The visitors made an apprehensive start, punctuated by a series of needless fouls that enabled Miralem Pjanic to sweep a series of dangerous free-kicks into their penalty area. Corners included, the new Barcelona midfielder delivered five set-pieces into the Northern Ireland box inside the first eight minutes.

Sinisa Sanicanin headed the best opportunity from them over Peacock-Farrell’s crossbar but the pressure continued, Northern Ireland found no way to alleviate it, and there was no surprise when Dusan Bajevic’s side edged ahead. The opener was galling from Baraclough’s perspective, however.

Branimir Cipetic, the Bosnia and Herzegovina right back, was released in space down the right by a simple ball out of defence and over Jamal Lewis. Jonny Evans came across to cover but lost his footing at the crucial moment, one of several Northern Ireland players to do so. That left Cipetic free to pick out Krunic arriving in the penalty area and the Milan forward converted low between the legs of Peacock-Farrell, to the delight of almost 2,000 home supporters allowed in the stadium.

It was the worst possible start for Northern Ireland but also their wake-up call. They almost levelled immediately, and with their first attack of the contest, but the goalkeeper Ibrahim Sehic saved superbly down to his left to prevent Josh Magennis heading in Corry Evans’s telling cross from the right. Saville, launching himself at the rebound, took a kick in the face from Anel Ahmedhodzic but the Spanish referee and VAR rejected the penalty appeals.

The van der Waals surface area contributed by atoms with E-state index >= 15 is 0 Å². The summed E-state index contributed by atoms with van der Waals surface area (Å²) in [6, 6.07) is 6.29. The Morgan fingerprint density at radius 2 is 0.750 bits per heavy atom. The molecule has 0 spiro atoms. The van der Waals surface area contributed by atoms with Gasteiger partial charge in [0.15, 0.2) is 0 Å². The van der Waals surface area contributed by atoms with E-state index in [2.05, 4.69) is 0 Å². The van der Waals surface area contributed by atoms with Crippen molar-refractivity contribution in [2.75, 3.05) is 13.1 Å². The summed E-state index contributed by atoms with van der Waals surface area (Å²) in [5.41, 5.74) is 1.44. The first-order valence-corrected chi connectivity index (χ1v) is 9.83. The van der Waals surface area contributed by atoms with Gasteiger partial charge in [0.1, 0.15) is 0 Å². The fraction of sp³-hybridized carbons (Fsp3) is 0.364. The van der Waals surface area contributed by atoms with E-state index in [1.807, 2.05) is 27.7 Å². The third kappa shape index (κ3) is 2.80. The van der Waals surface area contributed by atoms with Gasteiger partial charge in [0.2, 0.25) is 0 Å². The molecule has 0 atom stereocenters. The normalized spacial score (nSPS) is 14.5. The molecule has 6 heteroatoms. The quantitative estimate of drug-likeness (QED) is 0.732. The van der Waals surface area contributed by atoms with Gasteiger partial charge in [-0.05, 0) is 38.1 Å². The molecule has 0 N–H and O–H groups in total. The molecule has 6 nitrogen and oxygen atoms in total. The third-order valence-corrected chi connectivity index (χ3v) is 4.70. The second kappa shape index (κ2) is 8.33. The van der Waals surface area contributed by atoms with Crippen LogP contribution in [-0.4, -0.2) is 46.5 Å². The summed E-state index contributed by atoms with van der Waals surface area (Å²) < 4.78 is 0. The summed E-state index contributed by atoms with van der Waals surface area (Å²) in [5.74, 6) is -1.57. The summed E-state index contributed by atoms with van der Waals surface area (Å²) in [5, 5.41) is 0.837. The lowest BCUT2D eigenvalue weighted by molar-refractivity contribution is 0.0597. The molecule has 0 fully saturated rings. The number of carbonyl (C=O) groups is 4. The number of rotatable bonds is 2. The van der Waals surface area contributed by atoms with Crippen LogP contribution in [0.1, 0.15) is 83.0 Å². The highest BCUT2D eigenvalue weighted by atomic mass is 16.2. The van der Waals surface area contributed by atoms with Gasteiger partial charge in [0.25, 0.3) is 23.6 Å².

Though Pjanic went close from distance and Peacock-Farrell saved from Krunic there was more purpose and intent in Northern Ireland’s attacking play after falling behind. The hosts, missing several defenders through injury, were visibly uncomfortable under pressure and Saville should have equalised on the stroke of half-time. McNair’s back post header found the midfielder unmarked in the area but, having controlled with his chest, he volleyed wildly over from close range.

The interval did not break the momentum or increasing menace in the Northern Ireland performance. Baraclough’s side started the second half in the ascendency and were rewarded with the equaliser they craved when Magennis flicked Craig Cathcart’s long ball into the path of McGinn.

The 33-year-old, who sealed his country’s famous win over Ukraine at the last European Championship in Lyon, nicked the ball past two defenders, benefiting from a kind ricochet off each, before beating Sehic with a cool finish. Moments later he almost created a second for McNair with a delightful left wing cross but Sead Kolasinac out-muscled the Middlesbrough defender in front of the home goal.

The roles then reversed again as the team that conceded sparked into life. Peacock-Farrell saved well from Krunic and, from the resulting break, Saville saw a goalbound shot blocked by Cipetic. Pjanic, who orchestrated almost every promising move for Bosnia, curled a free-kick against the bar after being fouled by Davis. Amir Hadziahmetovic drew another save from the Burnley goalkeeper. Edin Dzeko lobbed him from Pjanic’s through ball but could not find the target. – Guardian